by Asset Allocation Committee
Last week, we discussed the impact of reducing the size of the Federal Reserve’s balance sheet on the economy. This week we will discuss the effects of QE on financial markets.
The relationship between the balance sheet and equities seems rather straightforward; expanding the balance sheet appears to be clearly supportive for equities.
This chart shows the S&P 500 Index regressed against the Fed’s balance sheet. From 2009 until last year, this equity index closely tracked the level of the balance sheet. Equities have lifted above the forecast level of the balance sheet recently. If the relationship holds, equities are vulnerable to a large decline. On the other hand, there is no evidence to suggest that bank reserves somehow found their way into the equity market. Comparing the Shiller P/E (CAPE) suggests that the effect of QE was probably psychological; after fed funds reached the zero bound, QE signaled to investors that policy was still easy.
This chart regresses the CAPE against the Fed’s balance sheet; the CAPE’s behavior is similar to that of the overall equity market. After the election, the market has mostly risen on multiple expansion, rising well above the model’s fair value.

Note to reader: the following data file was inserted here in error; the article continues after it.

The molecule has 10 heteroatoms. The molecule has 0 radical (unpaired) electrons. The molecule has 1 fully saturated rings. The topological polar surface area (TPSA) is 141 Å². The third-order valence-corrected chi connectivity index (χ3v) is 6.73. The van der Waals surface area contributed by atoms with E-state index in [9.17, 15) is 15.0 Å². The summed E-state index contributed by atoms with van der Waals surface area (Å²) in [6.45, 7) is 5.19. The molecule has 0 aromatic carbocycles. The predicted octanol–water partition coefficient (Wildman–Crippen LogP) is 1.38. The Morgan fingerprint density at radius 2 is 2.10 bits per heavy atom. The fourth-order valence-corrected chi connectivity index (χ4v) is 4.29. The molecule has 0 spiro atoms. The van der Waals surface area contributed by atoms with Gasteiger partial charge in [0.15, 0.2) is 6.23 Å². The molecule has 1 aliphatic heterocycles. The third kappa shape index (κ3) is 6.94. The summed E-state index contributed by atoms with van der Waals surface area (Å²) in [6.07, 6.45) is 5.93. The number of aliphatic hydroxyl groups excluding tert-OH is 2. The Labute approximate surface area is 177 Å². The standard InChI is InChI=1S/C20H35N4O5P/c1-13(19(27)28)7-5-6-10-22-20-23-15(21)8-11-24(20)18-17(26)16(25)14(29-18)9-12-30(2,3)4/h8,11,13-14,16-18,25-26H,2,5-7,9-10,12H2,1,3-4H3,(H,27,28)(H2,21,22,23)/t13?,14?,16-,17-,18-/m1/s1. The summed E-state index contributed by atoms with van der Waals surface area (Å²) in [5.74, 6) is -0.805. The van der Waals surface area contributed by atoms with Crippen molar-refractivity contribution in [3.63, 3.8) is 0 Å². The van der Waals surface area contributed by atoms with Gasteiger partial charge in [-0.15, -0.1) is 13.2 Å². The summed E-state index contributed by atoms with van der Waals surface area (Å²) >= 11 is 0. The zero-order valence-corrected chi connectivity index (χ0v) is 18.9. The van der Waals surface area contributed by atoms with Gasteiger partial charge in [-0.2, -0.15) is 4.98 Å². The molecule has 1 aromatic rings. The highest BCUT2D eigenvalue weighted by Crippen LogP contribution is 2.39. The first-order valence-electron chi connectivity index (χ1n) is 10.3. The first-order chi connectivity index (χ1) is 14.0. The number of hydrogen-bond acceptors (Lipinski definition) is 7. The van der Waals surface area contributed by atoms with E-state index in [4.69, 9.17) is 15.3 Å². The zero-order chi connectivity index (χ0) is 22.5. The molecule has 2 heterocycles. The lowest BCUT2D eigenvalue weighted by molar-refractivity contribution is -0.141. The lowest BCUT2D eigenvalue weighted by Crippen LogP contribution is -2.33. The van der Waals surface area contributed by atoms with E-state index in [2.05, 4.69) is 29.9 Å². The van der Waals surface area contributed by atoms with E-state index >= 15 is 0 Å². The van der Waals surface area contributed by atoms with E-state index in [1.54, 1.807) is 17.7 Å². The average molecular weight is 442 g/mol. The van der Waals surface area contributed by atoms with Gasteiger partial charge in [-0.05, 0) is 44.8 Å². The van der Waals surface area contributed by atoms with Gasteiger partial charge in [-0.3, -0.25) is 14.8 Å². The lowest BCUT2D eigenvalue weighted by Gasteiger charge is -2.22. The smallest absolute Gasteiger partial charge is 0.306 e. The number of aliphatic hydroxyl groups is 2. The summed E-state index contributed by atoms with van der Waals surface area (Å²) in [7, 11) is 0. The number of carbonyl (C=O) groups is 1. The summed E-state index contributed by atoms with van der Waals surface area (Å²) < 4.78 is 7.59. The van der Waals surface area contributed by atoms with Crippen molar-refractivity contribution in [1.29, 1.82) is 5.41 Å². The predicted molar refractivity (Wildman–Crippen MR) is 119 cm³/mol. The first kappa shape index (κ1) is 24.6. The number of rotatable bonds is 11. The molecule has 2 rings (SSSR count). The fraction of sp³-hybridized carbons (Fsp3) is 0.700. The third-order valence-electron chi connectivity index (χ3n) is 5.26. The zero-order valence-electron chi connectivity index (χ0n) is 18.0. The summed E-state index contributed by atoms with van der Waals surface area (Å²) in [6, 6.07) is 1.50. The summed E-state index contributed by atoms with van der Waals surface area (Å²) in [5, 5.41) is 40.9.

It should be noted that low interest rates could have a similar effect. However, the fact that equities and the P/E seemed to track the balance sheet does suggest that QE had an impact on market psychology.
The impact on bonds is rather interesting.
The gray bars show periods when QE was implemented. Especially after QE 1, periods of QE tended to coincide with rising rates. When QE was ending (shown by the decline in the yearly growth rate of the balance sheet), rates tended to decline. Despite the FOMC bond buying, rates rose mostly on fears of inflation. Once QE ended, those fears eased and bond yields declined. The most recent rise is likely due to expectations of fiscal stimulus that will boost growth and potentially raise inflation.
If the Fed’s expanding balance sheet was a supportive psychological factor for bonds and stocks, will the contraction have the opposite impact? Simply put, we don’t know. If the economy and earnings are improving, the drop in the balance sheet probably won’t matter. Unfortunately, if the economy disappoints, cutting the balance sheet could have a bearish impact on these assets.
Next week we will examine the impact of the Fed’s balance sheet on monetary policy.